Human parthenogenesis?

Discussion in 'Biology & Genetics' started by Buckaroo Banzai, May 15, 2004.

  1. Buckaroo Banzai Mentat Registered Senior Member

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    I've read in some places, briefly statements that is possible to a woman get pregnant of hersef, by her egg being fertilized by one of her polar corpuscles. This is true? Is it only possible, or have already happened? (can't be Jesus, from this sort of thing wouldn't result any male :p )
     
  2. eddymrsci Beware of the dark side Registered Senior Member

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    wow, that sounds pretty interesting. I once did some research on parthenogenesis for a science project, and I thought the process occurs consistently only in relatively simpler organisms such as aphids and possibly even ants.
    (have you seen Jurassic Park, those female dinosaurs underwent parthenogenesis in order to reproduce :p haha but that's only fiction)
    Well, "Life will find a way..." (From Jurassic Park):)
     
  3. Buckaroo Banzai Mentat Registered Senior Member

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    There's also at least a species of rock lizards, Lacerta unisexualis... I've found a paper about that somewhere in the internet once.
     
  4. eddymrsci Beware of the dark side Registered Senior Member

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    oh that's neat, let me be honest with you, for that science project, I was trying to test if parthenogenesis occurs in fruit flies (Drosophila Melanogaster) under certain conditions, and the results were negative. :(
     
  5. Enigma'07 Who turned out the lights?!?! Registered Senior Member

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    I've heard about those lizards before in a biology class. They said that the offspring is essantionialy a clone of it's mother.
     
  6. ElectricFetus I'm just going for a walk... Valued Senior Member

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    Ya hypothetically its possible, but I have never heard of a proven case of it happening in humans let alone mammals (well except for that one time were they made a mouse give birth to its own clone). By the way a women could only have a girl by parthenogenesis, it would not be a clone genetically because the genes have all be rearranged but it would likely look like a clone.
    There are many biologist trying to develop theories that explain how it s impossible, kind of like how physicist making theories on how time travel should be impossible.
     
  7. Buckaroo Banzai Mentat Registered Senior Member

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    Altough that I certainly agree that it is very improbable, I'd not say confidently that's impossible... not after hearing about a thing that suposed happened with a woman in Italy, is said that she gave birth to his baby, and then they verified that she was still pregnant of twins... I do not know how it managed to occur... if really occurred. :bugeye:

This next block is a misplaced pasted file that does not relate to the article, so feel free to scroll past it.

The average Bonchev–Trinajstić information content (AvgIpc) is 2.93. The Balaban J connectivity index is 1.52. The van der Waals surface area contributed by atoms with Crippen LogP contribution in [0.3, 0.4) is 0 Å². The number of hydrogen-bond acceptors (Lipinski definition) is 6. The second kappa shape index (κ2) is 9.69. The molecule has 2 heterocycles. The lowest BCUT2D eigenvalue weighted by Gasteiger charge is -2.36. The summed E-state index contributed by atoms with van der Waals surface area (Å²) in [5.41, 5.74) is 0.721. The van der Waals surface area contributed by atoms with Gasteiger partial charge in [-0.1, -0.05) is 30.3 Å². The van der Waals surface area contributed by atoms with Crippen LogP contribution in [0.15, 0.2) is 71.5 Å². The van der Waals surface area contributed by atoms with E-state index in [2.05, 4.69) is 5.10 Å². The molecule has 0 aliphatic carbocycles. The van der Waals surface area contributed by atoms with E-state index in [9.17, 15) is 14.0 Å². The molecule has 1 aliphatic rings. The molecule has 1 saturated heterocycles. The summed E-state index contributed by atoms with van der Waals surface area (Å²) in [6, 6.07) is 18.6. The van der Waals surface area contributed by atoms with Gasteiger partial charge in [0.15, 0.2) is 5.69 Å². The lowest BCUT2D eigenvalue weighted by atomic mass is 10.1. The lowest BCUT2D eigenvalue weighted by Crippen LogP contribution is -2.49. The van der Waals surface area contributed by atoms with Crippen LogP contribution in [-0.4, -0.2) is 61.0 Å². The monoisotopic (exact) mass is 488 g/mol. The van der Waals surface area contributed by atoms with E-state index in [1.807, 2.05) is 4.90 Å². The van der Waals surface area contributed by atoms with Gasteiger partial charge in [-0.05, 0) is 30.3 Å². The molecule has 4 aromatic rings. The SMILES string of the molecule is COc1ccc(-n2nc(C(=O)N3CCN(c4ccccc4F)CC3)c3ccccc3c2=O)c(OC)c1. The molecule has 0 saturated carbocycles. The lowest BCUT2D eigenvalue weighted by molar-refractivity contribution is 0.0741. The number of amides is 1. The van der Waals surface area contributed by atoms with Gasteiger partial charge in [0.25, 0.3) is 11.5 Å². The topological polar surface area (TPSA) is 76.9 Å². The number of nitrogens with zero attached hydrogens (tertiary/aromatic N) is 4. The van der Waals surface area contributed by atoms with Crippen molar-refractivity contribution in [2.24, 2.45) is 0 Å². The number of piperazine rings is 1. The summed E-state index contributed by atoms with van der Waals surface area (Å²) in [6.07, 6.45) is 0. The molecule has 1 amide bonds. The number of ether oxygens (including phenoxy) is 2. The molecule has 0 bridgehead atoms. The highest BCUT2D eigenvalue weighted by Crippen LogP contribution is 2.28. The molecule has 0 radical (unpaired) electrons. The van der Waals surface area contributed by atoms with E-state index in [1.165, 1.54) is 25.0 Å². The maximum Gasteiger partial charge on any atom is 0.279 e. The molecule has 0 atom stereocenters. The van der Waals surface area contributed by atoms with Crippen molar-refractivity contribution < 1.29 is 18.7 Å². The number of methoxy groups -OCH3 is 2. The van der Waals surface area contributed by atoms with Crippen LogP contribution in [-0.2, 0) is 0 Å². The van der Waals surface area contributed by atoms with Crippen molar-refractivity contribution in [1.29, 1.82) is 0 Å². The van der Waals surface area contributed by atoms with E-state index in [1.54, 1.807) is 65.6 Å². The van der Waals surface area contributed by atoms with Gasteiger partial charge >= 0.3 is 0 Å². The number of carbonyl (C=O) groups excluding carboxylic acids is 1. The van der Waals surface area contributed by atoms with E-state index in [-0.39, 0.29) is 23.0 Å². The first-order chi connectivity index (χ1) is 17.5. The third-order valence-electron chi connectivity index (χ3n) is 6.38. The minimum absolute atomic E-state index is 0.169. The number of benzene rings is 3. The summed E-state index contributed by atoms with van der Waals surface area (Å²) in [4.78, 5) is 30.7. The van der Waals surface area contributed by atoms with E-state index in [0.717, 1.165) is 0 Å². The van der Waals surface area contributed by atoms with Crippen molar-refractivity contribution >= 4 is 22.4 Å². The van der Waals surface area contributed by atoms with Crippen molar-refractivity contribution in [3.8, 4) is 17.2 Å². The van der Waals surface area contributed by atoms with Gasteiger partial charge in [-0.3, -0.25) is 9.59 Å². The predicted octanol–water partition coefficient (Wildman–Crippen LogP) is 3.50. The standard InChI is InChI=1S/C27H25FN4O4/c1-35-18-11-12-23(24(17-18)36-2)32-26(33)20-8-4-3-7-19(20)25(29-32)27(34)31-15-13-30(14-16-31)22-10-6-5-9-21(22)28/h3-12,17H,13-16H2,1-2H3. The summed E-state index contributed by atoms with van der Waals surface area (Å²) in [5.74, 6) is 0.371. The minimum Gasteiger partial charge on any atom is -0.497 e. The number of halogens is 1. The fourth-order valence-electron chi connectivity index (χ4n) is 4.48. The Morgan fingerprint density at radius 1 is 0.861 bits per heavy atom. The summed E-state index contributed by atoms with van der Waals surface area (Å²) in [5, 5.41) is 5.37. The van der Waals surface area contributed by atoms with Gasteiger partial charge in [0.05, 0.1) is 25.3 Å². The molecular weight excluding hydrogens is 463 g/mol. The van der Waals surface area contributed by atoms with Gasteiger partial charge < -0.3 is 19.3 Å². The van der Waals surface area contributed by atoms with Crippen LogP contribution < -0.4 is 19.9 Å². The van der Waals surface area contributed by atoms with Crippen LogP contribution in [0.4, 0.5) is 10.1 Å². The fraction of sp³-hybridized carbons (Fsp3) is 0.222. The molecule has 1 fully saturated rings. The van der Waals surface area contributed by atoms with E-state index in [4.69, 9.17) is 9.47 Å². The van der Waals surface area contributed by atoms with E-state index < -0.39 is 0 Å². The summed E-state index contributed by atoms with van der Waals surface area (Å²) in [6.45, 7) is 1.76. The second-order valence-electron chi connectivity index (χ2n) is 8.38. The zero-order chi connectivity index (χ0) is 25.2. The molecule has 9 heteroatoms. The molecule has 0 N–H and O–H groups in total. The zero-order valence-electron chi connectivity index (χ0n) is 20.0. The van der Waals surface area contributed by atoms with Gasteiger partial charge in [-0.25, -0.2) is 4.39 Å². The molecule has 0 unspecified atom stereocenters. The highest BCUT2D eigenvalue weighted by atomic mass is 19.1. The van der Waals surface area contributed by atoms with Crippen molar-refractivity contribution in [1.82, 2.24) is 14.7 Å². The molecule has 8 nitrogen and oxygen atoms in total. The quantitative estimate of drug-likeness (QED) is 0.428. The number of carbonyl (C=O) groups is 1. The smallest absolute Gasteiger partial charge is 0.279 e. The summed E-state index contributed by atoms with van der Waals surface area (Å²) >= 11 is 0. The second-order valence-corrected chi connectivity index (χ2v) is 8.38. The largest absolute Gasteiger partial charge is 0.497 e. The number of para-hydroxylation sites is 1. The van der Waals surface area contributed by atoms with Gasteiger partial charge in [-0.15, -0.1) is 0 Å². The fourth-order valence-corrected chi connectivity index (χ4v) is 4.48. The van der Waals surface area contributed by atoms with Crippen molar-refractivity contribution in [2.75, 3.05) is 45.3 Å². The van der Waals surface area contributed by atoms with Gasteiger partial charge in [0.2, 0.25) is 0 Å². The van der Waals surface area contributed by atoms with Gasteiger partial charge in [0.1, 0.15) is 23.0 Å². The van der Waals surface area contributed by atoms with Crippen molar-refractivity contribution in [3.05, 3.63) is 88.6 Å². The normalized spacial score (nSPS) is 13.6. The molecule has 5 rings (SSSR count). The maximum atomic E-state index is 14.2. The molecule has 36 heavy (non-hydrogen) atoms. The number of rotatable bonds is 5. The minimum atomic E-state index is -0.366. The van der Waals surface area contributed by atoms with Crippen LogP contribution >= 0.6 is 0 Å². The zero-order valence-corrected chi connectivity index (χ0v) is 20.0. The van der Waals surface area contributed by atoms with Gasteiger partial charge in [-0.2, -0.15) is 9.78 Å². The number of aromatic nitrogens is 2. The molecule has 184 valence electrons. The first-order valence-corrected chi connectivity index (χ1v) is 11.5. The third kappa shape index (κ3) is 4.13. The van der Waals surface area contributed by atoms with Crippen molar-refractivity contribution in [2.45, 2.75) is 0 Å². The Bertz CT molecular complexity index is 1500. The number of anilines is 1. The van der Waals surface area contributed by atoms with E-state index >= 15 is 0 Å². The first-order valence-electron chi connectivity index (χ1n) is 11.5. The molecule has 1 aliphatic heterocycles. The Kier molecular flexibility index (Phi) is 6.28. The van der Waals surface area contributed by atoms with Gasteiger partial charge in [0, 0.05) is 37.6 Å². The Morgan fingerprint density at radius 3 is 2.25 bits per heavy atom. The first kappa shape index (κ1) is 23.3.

8. weebee Registered Senior Member

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  9. Enigma'07 Who turned out the lights?!?! Registered Senior Member

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    Parthenogenesis can occur in human females. If a certain series of hormones is triggered, evan in the abstance of sperm an egg can still start developing. It is only hapliod, but it develops into a tumor that has hair and teeth. Freaky!
     
  10. Buckaroo Banzai Mentat Registered Senior Member

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    Before I read the conclusion I've thought for a second that the egg developed in a X0 person....
     
  11. 2inquisitive The Devil is in the details Registered Senior Member

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    I just came across this thread. Parthenogenesis is not all that uncommon reptiles, for
    instance, there have been several snakes in zoos which produced young without a
    male being anywhere around, ala Jurassic Park. I thought I remembered reading
    something fairly recently about a large mammal (can't remember what) that gave birth
    through parthenogenesis in a zoo, but I can't find a link, so I may be mistaken. I do
    have a link to the birth of bamboo sharks by parthenogenisis in a zoo. It was supposed
    to have happened with some other sharks in another zoo, also.
    http://news.nationalgeographic.com/news/2002/09/0925_020925_virginshark.html
     
    Last edited: May 26, 2004
  12. Buckaroo Banzai Mentat Registered Senior Member

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    Resurrecting one of my creations.....

    I think that what I first suggested as parthenogenesis wasn't really this, since it involves fertilization of an egg by a corpuscle, and not an unfertilized egg developing spontaneously. I don't know how it would be called though... anyway, recently I found this dubious site with somethings on "virgin birth":
    http://ourworld.compuserve.com/homepages/dp5/sex2.htm

    In this page is said that the parovarium (organ of Rosenm├╝ller) can produce sperm-like cells (they say "sperm"! not sperm-like...) that can fertilize her eggs. Anyone knows if that's true?


    About true parthenogenesis in humans this site says